Movie: Strangers on a Train - Alfred Hitchcock 19515 of 5 (1)
Rated 8.3 out of 10 on IMDB.
Strange thing about this trip. So much occurs in pairs. Tennis star Guy (Farley Granger) hates his unfaithful wife. Mysterious Bruno (Robert Walker) hates his father. How perfect for a playful proposal: I'll kill yours, you kill mine. Now look at how Alfred Hitchcock reinforces the duality of human nature. The more you watch, the more you'll see. "Isn't it a fascinating design?" the Master of Suspense often asked. Actually, it's doubly fascinating. Hitchcock left behind two versions of Strangers on a Train. The original version (Side A) is an all-time thriller classic. A recently found longer pre-release British print (Side B) offers "a startling amplification of Bruno's flamboyance, his homoerotic attraction to Guy and his psychotic personality," according to Bill Desowitz of Film Comment. The laying bare of Bruno's hidden nature, along with the great set pieces (head-turning tennis match, disintegrating carousel) and suspense as only Hitchcock can deliver, makes for a first-class trip.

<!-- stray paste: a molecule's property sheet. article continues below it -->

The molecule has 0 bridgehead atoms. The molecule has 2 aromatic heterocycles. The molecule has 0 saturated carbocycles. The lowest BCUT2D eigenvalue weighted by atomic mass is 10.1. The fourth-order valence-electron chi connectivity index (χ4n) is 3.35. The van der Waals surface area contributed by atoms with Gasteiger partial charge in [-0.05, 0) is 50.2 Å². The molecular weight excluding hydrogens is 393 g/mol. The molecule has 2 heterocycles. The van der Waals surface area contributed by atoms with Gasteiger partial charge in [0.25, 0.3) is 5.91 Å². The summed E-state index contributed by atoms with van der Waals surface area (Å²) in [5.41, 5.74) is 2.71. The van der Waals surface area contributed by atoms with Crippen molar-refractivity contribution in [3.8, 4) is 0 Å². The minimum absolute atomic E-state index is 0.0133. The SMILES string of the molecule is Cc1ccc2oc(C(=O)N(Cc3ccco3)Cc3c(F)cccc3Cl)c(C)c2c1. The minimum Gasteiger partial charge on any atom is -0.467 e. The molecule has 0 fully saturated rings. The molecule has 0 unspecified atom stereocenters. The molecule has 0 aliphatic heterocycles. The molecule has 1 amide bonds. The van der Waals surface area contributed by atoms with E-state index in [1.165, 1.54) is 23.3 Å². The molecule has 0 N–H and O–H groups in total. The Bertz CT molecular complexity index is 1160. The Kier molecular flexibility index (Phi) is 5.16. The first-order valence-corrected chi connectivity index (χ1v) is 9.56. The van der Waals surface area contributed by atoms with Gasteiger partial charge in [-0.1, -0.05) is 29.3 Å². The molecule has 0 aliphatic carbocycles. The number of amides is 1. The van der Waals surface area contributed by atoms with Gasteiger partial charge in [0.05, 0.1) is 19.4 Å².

B&W 103 mins.
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Movie: Strangers on a Train - Alfred Hitchcock 1951
Robert (Vancouver, BC) on 2013-03-03 08:43:21.
Strangers on a Train is worth the price just for the merry-go-round scenes, especially the last one where everything runs amok. I liked merry go rounds as a child but as an adult find them sinister, the gaping mouths, the shiny teeth, the too bright colours, and it turns out my angst is justified at the end of this movie...but the trains scenes are quite lovely too, though obviously very fake interior shots - the scene outside the windows pass so smoothly - track maintenance must have been much better in those days to give an airplane smooth ride. But it. Hitchock is always good, and such fun to watch for his big scene in the move, which does involve the train.